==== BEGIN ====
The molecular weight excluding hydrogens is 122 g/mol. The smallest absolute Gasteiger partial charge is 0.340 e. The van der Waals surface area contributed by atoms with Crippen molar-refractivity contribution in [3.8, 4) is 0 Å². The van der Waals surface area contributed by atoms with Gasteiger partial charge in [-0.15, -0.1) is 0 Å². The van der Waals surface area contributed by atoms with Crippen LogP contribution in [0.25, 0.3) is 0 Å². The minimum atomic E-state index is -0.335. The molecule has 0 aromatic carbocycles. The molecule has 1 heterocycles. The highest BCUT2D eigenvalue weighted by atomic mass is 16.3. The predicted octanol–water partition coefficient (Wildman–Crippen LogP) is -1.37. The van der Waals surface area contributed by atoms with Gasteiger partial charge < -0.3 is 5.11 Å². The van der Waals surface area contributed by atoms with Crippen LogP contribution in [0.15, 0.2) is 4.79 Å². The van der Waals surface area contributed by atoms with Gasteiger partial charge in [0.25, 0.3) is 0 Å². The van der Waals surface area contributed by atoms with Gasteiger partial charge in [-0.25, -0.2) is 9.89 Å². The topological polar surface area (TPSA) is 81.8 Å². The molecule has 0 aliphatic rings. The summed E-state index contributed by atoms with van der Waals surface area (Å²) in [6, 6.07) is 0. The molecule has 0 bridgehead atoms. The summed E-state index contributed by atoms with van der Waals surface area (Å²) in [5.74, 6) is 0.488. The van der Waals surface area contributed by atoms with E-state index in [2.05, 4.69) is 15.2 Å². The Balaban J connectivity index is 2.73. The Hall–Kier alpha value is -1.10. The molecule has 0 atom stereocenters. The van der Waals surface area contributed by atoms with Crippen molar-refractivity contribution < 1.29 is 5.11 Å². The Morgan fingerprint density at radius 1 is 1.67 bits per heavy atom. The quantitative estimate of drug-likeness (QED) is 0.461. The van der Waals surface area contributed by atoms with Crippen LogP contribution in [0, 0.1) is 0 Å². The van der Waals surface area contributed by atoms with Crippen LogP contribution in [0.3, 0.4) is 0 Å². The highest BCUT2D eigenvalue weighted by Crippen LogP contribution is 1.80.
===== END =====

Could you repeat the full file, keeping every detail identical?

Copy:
The molecular weight excluding hydrogens is 122 g/mol. The smallest absolute Gasteiger partial charge is 0.340 e. The van der Waals surface area contributed by atoms with Crippen molar-refractivity contribution in [3.8, 4) is 0 Å². The van der Waals surface area contributed by atoms with Gasteiger partial charge in [-0.15, -0.1) is 0 Å². The van der Waals surface area contributed by atoms with Crippen LogP contribution in [0.25, 0.3) is 0 Å². The minimum atomic E-state index is -0.335. The molecule has 0 aromatic carbocycles. The molecule has 1 heterocycles. The highest BCUT2D eigenvalue weighted by atomic mass is 16.3. The predicted octanol–water partition coefficient (Wildman–Crippen LogP) is -1.37. The van der Waals surface area contributed by atoms with Gasteiger partial charge < -0.3 is 5.11 Å². The van der Waals surface area contributed by atoms with Crippen LogP contribution in [0.15, 0.2) is 4.79 Å². The van der Waals surface area contributed by atoms with Gasteiger partial charge in [0.25, 0.3) is 0 Å². The van der Waals surface area contributed by atoms with Gasteiger partial charge in [-0.25, -0.2) is 9.89 Å². The topological polar surface area (TPSA) is 81.8 Å². The molecule has 0 aliphatic rings. The summed E-state index contributed by atoms with van der Waals surface area (Å²) in [6, 6.07) is 0. The molecule has 0 bridgehead atoms. The summed E-state index contributed by atoms with van der Waals surface area (Å²) in [5.74, 6) is 0.488. The van der Waals surface area contributed by atoms with E-state index in [2.05, 4.69) is 15.2 Å². The Balaban J connectivity index is 2.73. The Hall–Kier alpha value is -1.10. The molecule has 0 atom stereocenters. The van der Waals surface area contributed by atoms with Crippen molar-refractivity contribution < 1.29 is 5.11 Å². The Morgan fingerprint density at radius 1 is 1.67 bits per heavy atom. The quantitative estimate of drug-likeness (QED) is 0.461. The van der Waals surface area contributed by atoms with Crippen LogP contribution in [0, 0.1) is 0 Å². The van der Waals surface area contributed by atoms with Crippen LogP contribution in [0.3, 0.4) is 0 Å². The highest BCUT2D eigenvalue weighted by Crippen LogP contribution is 1.80.